This last political value is the one most provocatively and persuasively explored by Enwezor and Müller’s exhibition, which staged ECM’s cultural history against the backdrop of other forms of artistic and formal dislocation and deconstruction in the 1960s. Enwezor reads Waldron’s title, Free at Last, through several lenses: freer forms of musical practice and production; free jazz itself, with its emphasis on the group and its explicit resistance to co-option by more mainstream musical culture; and finally, “the emancipatory processes set in motion by the Civil Rights Movement in the United States and the postcolonial and decolonization processes of the 1960s.” As Enwezor points out, Waldron’s title makes reference to Martin Luther King’s pivotal 1963 “I Have a Dream” speech, whose refrain is itself drawn from the music of African-American spirituals and set in motion through the metaphorical instrument of a pealing bell as freedom rings “from every city village and every hamlet, from every state and every city” until everyone can join hands and sing “Free at last! Free at last! Thank God Almighty, we are free at last!” As King departed from his prepared remarks that day, this refrain, along with the speech’s titular image, were entirely improvised. When asked if free jazz had any political meaning to him in the 1960s, Eicher responds with another musical metaphor: “I felt at home in this music because it was in tune with my thinking—the way I thought about society and life.”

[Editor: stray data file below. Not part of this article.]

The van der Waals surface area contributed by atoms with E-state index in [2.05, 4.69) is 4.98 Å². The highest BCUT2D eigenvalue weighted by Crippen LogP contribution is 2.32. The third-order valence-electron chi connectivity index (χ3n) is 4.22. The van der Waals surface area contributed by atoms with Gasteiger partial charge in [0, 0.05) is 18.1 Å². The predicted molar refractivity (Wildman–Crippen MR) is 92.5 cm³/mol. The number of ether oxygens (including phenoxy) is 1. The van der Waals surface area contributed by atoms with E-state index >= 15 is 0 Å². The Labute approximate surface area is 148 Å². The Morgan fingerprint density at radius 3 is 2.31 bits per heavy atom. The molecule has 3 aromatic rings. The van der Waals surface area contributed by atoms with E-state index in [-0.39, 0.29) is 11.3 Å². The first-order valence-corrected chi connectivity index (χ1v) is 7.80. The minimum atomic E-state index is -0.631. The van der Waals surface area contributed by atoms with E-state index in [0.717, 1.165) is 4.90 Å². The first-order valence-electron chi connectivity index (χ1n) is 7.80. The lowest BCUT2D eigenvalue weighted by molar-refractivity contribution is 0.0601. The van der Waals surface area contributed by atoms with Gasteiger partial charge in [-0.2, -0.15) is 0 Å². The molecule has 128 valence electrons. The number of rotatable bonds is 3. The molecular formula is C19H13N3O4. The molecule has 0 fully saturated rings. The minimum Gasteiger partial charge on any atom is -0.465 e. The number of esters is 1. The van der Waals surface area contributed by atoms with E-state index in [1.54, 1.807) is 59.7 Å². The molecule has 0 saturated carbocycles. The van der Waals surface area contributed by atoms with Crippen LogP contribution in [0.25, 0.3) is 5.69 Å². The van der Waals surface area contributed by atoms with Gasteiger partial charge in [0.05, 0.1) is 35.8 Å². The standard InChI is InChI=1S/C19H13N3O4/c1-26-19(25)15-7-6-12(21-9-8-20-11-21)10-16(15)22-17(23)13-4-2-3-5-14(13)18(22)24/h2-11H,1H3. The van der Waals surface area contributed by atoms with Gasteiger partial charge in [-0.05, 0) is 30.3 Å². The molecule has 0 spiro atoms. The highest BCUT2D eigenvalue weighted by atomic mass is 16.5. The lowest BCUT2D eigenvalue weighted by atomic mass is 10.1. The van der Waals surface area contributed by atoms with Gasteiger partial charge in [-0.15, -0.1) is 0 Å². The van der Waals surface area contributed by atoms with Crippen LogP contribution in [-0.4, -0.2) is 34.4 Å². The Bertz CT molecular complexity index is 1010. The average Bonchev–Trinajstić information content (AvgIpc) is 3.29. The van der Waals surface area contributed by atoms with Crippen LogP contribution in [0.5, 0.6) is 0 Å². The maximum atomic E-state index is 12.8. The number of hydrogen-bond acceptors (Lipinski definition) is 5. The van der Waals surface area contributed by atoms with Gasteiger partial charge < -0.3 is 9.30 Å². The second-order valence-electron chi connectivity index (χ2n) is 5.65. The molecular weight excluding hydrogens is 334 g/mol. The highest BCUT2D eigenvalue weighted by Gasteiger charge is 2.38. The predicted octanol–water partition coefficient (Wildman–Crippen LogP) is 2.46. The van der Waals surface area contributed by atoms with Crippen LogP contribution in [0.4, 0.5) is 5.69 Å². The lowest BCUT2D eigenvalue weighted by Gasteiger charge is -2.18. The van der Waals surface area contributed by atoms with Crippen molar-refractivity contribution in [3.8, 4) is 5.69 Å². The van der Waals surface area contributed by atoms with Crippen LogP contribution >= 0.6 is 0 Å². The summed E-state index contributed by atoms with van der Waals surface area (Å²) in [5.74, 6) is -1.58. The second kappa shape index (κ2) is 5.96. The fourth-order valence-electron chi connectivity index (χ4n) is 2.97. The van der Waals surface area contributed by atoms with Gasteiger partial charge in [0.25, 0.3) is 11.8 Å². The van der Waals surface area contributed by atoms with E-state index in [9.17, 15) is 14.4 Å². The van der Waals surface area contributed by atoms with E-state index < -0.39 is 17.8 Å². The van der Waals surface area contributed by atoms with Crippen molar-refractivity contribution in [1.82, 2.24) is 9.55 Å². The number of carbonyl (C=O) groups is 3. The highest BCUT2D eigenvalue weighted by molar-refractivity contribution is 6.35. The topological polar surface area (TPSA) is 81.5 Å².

Waldron’s liner notes give Enwezor’s essay its title, “Great Big Ears,” and suggest that listening, like looking at photographs, is a deeply empathic process, a response to the turmoil of the time and a method for remaining open-minded in the future. Music-making is a deeply social endeavor, about playing and listening, interaction and translation, call and response. And ECM’s orbit constitutes a sustained effort at not just music- but world-making over its forty-three years. Eicher encourages us to “think of our ears as eyes,” and the book begins with a visual overture of sorts, echoes of ECM’s many collaborators and participants. The book’s dozens of photographs begin with a young, wide-eyed Eicher at his desk. Flipping through them, we eavesdrop on pre-concert prep, studio hangouts, laughing musicians, the breeze in the trees, the idling hum of a bus, the fizzled fry of an old boombox, the pop of flashbulbs, and, finally, a double-page spread of a ping-pong match between pianist Keith Jarrett and Manfred Eicher—the genius solo improviser on one side, and the bootstrapping entrepreneur on the other. Smiling broadly, the two friends don’t seem so much in competition as perfectly in sync. Back and forth over decades, the photos testify silently to the music that remains.